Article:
Doug Powell, 27, said, "The sound system's awesome."
While there were individual competitions for guitar pickers and other musicians such as banjo and mandolin players, the majority of the contest stayed true to its roots, pitting fiddle players in various configurations and age groups against each other; from the pee wee division (those age 8 and under) to the senior senior division (70 and up).
Event organizer Lyn Neal of El Centro, a local musician and music teacher and a member of the state Old Time Fiddlers' Association board of directors, said she started String Fling last year to reprise a defunct fiddle contest once staged during the Niland Tomato and Sportsmen's Festival.
"There was an interest and we're just reviving that," she said, adding the popularity of the contest has continued to grow.
"It makes me feel wonderful to bring this back to the Valley," Neal said.
Jerry Wilson of Washington state, a snowbird on his first trip to the Imperial Valley, attended String Fling with his wife.
"I like the music. We've never been to a fiddle competition before. We came to find out more about it," he said.
The Wilsons thought they were attending a bluegrass festival. Still, Jerry Wilson said he was having a great time.
Like most in attendance on Saturday, Glendale, Ariz. resident Ethel Estes attends many fiddle contests.
Of String Fling, she said, "For one that's very young, it's pretty good."
George Franks of Grand Junction, Colo., said, "I think they've got a good contest. I don't understand why more local people aren't at the contest. For being the second year, I'm surprised there are so many fiddlers here."
Said Pauline Mears of Modesto: "I go to a lot of these. This one is well-planned and I'm hoping it gets even bigger. It looks promising."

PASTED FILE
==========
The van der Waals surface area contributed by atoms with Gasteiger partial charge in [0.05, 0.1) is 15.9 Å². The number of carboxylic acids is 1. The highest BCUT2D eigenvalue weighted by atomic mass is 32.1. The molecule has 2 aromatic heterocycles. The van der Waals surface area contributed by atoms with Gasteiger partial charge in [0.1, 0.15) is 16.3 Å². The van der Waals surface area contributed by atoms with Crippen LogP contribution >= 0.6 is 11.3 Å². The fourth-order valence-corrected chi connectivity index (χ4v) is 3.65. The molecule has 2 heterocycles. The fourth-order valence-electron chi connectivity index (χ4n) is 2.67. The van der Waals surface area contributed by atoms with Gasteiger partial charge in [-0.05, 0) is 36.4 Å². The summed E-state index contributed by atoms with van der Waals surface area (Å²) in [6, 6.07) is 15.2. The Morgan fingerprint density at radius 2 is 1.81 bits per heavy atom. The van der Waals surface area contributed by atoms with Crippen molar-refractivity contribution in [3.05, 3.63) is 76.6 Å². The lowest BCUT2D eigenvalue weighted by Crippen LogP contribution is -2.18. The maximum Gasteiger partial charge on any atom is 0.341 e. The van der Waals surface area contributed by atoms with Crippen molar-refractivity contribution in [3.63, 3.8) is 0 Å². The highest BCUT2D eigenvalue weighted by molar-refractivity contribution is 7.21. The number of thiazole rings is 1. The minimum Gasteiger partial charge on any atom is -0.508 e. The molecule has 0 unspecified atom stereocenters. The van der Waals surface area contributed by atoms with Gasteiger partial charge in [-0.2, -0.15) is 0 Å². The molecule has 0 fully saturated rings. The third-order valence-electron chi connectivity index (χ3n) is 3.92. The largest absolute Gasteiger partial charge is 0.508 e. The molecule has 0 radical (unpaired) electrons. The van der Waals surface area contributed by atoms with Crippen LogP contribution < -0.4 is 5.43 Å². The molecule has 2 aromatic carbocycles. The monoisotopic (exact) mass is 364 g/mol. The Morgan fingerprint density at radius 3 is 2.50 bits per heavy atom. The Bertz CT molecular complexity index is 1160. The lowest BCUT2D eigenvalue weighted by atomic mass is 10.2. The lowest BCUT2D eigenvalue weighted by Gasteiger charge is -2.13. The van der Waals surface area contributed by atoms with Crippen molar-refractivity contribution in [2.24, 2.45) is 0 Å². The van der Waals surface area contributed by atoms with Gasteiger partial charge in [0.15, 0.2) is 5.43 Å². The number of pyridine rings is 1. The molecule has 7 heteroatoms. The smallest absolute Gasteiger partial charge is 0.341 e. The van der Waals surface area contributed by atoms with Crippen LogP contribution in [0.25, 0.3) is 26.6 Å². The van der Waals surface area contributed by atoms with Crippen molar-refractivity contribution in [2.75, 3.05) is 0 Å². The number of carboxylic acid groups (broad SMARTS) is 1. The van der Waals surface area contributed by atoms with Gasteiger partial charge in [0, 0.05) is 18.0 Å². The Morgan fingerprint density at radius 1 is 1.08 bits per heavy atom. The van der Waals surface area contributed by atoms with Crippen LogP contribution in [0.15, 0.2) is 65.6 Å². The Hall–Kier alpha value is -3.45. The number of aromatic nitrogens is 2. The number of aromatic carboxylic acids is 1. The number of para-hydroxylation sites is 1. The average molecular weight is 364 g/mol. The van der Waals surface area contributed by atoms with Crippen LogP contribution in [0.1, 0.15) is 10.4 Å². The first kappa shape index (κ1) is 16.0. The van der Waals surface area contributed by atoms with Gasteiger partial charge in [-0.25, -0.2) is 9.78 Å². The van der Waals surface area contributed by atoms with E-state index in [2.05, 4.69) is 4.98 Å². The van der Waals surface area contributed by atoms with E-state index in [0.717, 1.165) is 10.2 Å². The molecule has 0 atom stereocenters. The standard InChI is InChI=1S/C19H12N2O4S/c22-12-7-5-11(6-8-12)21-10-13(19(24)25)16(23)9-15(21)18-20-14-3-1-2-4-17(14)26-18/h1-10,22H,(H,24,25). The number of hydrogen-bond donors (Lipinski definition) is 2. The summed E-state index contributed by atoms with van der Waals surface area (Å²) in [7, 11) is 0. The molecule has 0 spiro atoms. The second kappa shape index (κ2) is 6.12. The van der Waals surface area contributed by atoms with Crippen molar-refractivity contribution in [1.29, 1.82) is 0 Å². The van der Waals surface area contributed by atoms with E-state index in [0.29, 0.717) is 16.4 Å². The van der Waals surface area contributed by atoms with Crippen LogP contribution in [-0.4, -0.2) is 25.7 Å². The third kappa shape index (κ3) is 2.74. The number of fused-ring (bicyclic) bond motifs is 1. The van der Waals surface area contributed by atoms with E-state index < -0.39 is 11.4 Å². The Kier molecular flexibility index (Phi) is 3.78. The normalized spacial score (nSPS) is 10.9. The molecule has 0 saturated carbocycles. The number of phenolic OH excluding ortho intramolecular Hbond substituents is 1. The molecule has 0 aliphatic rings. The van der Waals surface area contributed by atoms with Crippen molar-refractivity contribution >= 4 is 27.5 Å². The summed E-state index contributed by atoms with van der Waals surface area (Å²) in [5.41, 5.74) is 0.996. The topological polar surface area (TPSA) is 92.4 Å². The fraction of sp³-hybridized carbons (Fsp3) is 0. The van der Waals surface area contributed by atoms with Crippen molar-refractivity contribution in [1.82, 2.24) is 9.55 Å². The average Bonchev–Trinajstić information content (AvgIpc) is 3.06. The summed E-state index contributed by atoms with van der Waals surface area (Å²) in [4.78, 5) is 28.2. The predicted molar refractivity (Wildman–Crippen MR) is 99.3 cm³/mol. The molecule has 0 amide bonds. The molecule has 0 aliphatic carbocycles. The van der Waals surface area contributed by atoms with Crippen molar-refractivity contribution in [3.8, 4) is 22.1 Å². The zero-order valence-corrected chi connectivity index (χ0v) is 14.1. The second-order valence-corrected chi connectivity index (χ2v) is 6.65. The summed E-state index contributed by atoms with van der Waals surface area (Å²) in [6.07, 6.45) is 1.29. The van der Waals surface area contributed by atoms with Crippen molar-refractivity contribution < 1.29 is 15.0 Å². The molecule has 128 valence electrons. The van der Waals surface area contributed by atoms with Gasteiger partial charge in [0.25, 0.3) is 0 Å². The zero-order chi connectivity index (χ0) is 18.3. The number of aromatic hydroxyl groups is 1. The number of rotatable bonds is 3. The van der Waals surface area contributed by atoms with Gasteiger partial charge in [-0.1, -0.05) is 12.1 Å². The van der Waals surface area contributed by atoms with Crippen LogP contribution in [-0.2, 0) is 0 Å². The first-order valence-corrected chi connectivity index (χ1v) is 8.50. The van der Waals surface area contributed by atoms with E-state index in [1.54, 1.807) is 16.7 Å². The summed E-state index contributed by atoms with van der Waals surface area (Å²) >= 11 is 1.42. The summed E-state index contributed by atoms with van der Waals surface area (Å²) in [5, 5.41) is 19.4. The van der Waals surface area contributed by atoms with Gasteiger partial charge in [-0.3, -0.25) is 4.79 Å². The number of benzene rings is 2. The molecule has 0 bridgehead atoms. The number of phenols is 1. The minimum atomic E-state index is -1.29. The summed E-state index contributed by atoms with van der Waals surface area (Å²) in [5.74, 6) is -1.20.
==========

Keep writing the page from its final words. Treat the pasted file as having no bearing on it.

Every song played by the contestants or heard around the dozens of motor homes parked at the I.V. Expo is steeped in nostalgia.
Tyler Powell said, "It's a real down home, salt-of-the-earth Americana-type thing."
California Old Time Fiddlers' Association president Bill Whitfield of Patterson said competitions such as String Fling help foster and promote a style of music Whitfield said is purely American.
"Our tunes are hundreds of years old. The Lewis and Clark expedition had three fiddlers in their crew. The English hired fiddlers on their war ships to entertain the sailors," he said. "Some of the tunes we're playing in the local competition were played then, like ‘Soldier's Joy' and ‘Miller's Reel.'
"This is an American heritage," Whitfield added. "Some of the tunes you're hearing … are hundreds of years old and still sound exciting and new."
Mears said the preservation of these songs and this style of music is all important.
"There's a lot of us working to do that very thing, hoping it can stay alive," she said. "Attendance is less and less everywhere we go."
Mears said she was happy to see the crowd at String Fling 2001 had grown from the previous year.
In addition to the preservation and promotion of the music, Whitfield said the Old Time Fiddlers' Association has brought a sense of community to many retired people and musicians.
He said, "The social aspect of this organization is fantastic."
For 63-year-old Al Colby of Sacramento, 58-year-old Ian Van Dusen of Edmonton, Alberta, Canada, and 65-year-old Linda Barnett of Idaho, it's all about the social aspect.
Sitting outside a large motor home Saturday, Colby, Van Dusen and Barnett had come together to jam.
Between playing songs on his Gibson mandolin, Van Dusen said, "This is the fun part. Contests are work; this is fun."
Colby added, "We just hang out and make music with friends. There's no pressure. This is just for fun."
Running through several tunes from the '30s and '40s, and even a Connie Francis number, Van Dusen laughed, saying, "We're not talented, but we are fearless."
Results of the contest were unavailable Saturday.
Staff Writer Richard Montenegro can be reached at 337-3453.